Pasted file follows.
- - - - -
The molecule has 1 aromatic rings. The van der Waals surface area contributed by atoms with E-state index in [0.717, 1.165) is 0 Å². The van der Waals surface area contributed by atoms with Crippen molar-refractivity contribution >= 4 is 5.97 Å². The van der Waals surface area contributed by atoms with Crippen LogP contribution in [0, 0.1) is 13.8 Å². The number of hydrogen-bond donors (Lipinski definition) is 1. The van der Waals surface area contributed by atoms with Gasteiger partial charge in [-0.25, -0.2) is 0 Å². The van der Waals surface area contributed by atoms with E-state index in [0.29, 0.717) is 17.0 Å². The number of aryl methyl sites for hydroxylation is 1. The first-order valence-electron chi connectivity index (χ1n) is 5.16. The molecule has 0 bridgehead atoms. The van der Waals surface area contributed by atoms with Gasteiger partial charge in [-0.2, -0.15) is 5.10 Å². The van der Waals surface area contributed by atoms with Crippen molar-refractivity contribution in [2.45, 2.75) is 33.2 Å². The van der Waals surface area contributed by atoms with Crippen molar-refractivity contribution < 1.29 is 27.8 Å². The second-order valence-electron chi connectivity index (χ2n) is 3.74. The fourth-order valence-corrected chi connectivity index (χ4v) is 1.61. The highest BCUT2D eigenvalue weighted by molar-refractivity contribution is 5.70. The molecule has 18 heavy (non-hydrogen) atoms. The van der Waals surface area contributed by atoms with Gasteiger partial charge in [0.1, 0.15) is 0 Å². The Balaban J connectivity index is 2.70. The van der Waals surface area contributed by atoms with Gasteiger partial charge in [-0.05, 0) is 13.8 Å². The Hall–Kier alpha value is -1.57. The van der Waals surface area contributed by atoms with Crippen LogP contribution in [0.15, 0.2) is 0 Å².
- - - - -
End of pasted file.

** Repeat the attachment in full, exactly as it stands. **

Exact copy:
The molecule has 1 aromatic rings. The van der Waals surface area contributed by atoms with E-state index in [0.717, 1.165) is 0 Å². The van der Waals surface area contributed by atoms with Crippen molar-refractivity contribution >= 4 is 5.97 Å². The van der Waals surface area contributed by atoms with Crippen LogP contribution in [0, 0.1) is 13.8 Å². The number of hydrogen-bond donors (Lipinski definition) is 1. The van der Waals surface area contributed by atoms with Gasteiger partial charge in [-0.25, -0.2) is 0 Å². The van der Waals surface area contributed by atoms with E-state index in [0.29, 0.717) is 17.0 Å². The number of aryl methyl sites for hydroxylation is 1. The first-order valence-electron chi connectivity index (χ1n) is 5.16. The molecule has 0 bridgehead atoms. The van der Waals surface area contributed by atoms with Gasteiger partial charge in [-0.2, -0.15) is 5.10 Å². The van der Waals surface area contributed by atoms with Crippen molar-refractivity contribution in [2.45, 2.75) is 33.2 Å². The van der Waals surface area contributed by atoms with Crippen molar-refractivity contribution < 1.29 is 27.8 Å². The second-order valence-electron chi connectivity index (χ2n) is 3.74. The fourth-order valence-corrected chi connectivity index (χ4v) is 1.61. The highest BCUT2D eigenvalue weighted by molar-refractivity contribution is 5.70. The molecule has 18 heavy (non-hydrogen) atoms. The van der Waals surface area contributed by atoms with Gasteiger partial charge in [0.1, 0.15) is 0 Å². The Balaban J connectivity index is 2.70. The van der Waals surface area contributed by atoms with Gasteiger partial charge in [-0.05, 0) is 13.8 Å². The Hall–Kier alpha value is -1.57. The van der Waals surface area contributed by atoms with Crippen LogP contribution in [0.15, 0.2) is 0 Å².